It wasn't entirely bad. Some of the music was cool. Plus, with my activist tendencies, I started getting really excited whenever they featured the French Revolution -- too bad that kept getting pushed aside to make room for more love stories. But what was with the non-stop close-ups? The point of turning theater into a movie is to add some amazing visuals - but this was largely just a bunch of talking (or more accurately singing) heads. And if we - as the audience - aren't supposed to believe that Hugh Jackman is a child molester, then they should have done a better job of establishing that. I mean, I'm pretty sure he wasn't a ChiMo, but it's best not to leave that lingering doubt about your main character (unless of course we're talking about the movie Doubt, which is a way better example of adapting a play to cinema.)
I have no problem acknowledging that Anne Hathaway is pretty darn good. But then she dies really quickly. AND THERE'S STILL TWO HOURS OF THE FILM LEFT! You can't ask people to stick around for 120 minutes after the best part of your movie bites the dust.
The main criticism I've read about the film is that Russell Crowe really sucks. But honestly, I fail to see how he's measurably worse than most of the cast. Like, you're going to call out Crowe for having a poor singing voice when Sacha Baron Cohen and Helena Bonham Carter have multiple musical numbers in the film? And do you really think he's worse than that inbred looking kid who seems to have taken voice lessons from Kermit the Frog?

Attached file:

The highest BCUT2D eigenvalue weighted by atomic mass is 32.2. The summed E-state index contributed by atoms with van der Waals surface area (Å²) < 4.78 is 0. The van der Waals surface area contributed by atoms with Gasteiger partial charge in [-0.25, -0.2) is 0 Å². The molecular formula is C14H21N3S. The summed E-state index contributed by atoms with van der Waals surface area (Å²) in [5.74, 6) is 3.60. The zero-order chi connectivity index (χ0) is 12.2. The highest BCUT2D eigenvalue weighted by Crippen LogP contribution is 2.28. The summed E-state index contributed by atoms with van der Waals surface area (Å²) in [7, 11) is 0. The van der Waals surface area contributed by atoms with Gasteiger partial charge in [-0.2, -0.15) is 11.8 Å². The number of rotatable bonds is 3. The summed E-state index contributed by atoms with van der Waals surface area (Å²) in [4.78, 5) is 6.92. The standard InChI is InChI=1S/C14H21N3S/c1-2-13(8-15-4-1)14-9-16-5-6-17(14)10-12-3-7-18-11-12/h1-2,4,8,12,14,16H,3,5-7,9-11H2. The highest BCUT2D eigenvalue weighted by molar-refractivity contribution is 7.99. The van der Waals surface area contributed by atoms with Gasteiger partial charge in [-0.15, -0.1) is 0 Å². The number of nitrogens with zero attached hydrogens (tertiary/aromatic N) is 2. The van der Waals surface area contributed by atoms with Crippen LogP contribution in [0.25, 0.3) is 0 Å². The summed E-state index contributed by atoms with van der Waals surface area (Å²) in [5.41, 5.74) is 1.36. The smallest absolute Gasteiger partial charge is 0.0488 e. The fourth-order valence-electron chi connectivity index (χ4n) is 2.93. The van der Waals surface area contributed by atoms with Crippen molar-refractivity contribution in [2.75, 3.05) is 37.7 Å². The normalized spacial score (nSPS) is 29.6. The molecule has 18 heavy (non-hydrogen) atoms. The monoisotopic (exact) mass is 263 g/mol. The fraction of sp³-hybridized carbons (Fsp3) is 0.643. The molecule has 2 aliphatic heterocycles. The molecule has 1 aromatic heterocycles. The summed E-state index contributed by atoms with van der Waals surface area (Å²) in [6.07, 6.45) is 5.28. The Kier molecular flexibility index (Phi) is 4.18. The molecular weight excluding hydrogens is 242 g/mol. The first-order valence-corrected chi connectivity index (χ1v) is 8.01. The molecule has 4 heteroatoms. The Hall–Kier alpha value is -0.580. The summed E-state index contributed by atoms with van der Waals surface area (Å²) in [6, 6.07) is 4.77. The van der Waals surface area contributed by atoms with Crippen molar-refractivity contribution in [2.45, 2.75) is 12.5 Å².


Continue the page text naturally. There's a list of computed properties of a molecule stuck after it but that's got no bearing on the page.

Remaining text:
Also, when you're promised that everyone in the film dies, make sure you actually kill everyone. Because the young couple left standing at the end? I didn't really care for them. It didn't seem fair to let them live when everyone they know and love dies, particularly since Ginger Kermit played a big role in the demise of all of his friends.
I was told that even if I don't like musicals, I would get caught up in the tragedy and cry. I fully expected to cry, actually, because I was already crying a lot that week. That was another side effects of being covered in hives - I kept crying at the smallest things. It wasn't the pain, but I felt so vulnerable and hormonal that even the stupidest, sappiest things could provoke a few tears. Here's a list of things I remember crying about while be-hived (not to be confused with beehived):
- Searching for Sugar Man
- two consecutive episodes of The Biggest Loser
- The Sessions
- The Other Dream Team
- merely thinking about a previous viewing of Beasts of the Southern Wild
- Won't Back Down (and no one should cry over Maggie Gyllenhaal unless they're asked to spell her name or endure a conversation with the woman)
- this flash mob at an unemployment office in Spain
And yeah, shut up I watched a lot of movies last week - you try thinking of another way to spend your time when you can't use your hands.
Anyway, the point is that I cried at just about everything indiscriminately, yet I did NOT cry at Les Miserables. That should say something. Heck, that should say everything. Worst Best Picture nominee of the bunch.